which one overhears as "he passes by
are such as might take place in back
yards in almost any town, and they
are at quite as much consequence.
On a pleasaat afternoon In the late
fall I was amused by a group of this
sort gathered in front of the Weber
building. Among its members,- but
plainly a non-resident, was an old
lady who, standing to one side her
self, persisted in plucking her com
panions one after the other by the
sleeve to call their attention to the
fact that they were blockading the
sidewalk. The old* lady reminded me
of an old hen mothering a bunch of
young ducks which had just discov
ered a pond of water, and the mem
bers of her group were regarding the
anxiety of the old lady with the
same attention that swimming ducks
regard a fussy old hen.
I. O. H.
Keokuk, Iowa, Dec. 21, 1916.
County Bridges.
Donnel.son Review: Bids, for lum
ber for repairing over 1,000 wooden
bridges and culverts In Iee county wlil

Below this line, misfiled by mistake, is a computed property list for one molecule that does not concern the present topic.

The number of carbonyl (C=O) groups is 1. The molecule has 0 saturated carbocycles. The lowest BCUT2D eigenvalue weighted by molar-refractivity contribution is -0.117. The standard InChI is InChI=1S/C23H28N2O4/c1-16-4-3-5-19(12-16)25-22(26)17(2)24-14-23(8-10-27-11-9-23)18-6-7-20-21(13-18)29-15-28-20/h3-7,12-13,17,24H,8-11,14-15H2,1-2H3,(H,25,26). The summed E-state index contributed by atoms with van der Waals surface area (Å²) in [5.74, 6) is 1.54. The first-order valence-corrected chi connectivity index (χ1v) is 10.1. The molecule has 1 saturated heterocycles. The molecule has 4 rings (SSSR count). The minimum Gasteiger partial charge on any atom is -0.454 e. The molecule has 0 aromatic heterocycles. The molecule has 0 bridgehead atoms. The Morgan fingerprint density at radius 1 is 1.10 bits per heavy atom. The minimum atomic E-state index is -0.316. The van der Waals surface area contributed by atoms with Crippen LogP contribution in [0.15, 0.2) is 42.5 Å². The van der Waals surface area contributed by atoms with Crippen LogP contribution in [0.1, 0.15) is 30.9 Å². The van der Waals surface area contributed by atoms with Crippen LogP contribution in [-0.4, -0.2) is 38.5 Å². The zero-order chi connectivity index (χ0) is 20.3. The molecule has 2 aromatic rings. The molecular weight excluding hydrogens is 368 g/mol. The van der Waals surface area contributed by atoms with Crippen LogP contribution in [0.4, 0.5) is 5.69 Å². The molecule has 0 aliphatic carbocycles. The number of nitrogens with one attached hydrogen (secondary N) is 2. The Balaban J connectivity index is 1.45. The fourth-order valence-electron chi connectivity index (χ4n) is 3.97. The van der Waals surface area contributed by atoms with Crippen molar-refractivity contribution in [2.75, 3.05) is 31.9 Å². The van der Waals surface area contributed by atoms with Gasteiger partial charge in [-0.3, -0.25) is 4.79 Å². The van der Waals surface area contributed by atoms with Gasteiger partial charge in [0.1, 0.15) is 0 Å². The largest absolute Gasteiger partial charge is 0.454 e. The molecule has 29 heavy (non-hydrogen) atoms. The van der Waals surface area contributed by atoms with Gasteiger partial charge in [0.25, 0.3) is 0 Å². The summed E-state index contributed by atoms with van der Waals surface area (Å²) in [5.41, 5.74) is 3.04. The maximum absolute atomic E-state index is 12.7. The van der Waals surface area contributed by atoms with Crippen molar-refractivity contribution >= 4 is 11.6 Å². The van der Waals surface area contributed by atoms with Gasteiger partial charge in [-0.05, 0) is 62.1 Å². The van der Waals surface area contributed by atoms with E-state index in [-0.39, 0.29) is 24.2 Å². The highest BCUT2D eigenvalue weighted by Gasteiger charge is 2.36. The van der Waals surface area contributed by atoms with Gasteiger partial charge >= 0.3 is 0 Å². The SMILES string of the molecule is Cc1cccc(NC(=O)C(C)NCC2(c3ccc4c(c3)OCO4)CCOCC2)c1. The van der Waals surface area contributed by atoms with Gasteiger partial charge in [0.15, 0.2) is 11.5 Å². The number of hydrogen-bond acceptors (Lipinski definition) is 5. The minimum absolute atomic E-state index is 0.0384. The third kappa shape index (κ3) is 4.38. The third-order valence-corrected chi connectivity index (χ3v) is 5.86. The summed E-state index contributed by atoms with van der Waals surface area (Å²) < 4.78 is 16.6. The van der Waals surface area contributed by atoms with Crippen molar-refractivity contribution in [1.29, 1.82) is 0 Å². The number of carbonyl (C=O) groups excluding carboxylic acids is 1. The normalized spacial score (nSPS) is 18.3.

be submitted this week by the proper
In 1 if a in
has
under his Jurisdiction thfe care of
0V®r l^2®P
^?°sDan ^lo^teeUirlStes
1* 1!W
that need
repairing and painting, and
several hundred culverts.
During the past year over 100 steel
bridges were repaired and repainted.
120 permanent culverts put In, and six
permanent bridges were built to re
place some which were unsafe.
STREET CAR TAKES
WHEEL OFF AUTO
Machine Belonging to James T. Mc
Carthy Damaged In Collision
Yesterday Afternoon.
Marshalltown Times-Republican:
The farmer who has learned to de
pend upon his daily newspaper for •his
market news, his war news and for the
dry goods news for his wife has also Carthy, 502 N»rtli Tenth street, and
discovered that the feame nswsraper. a west bound street car, collided at
can inform him which farm auction the intersection of Tenth and Main
An &utomobile"clriven -by James Mc-
streets Monday afternoon about 1:00
o'clock. The rear right wheel was
torn from the automobile and the
body of the machine was damaged.
Mr. McCarthy was not Injured.
He was idriving on Tenth street
from Johnson to Main street and was
just making to cross the car tracks
when he saw the approaching street
car. Realizing that h$ could not get
across without being struck, he
swerved to the left but did not succeed
in getting: entirely out of the" way ol
the car.
KEOKUK PLACE
FOR U.S. PLANT
Cities Within 200 Miles of Ocean of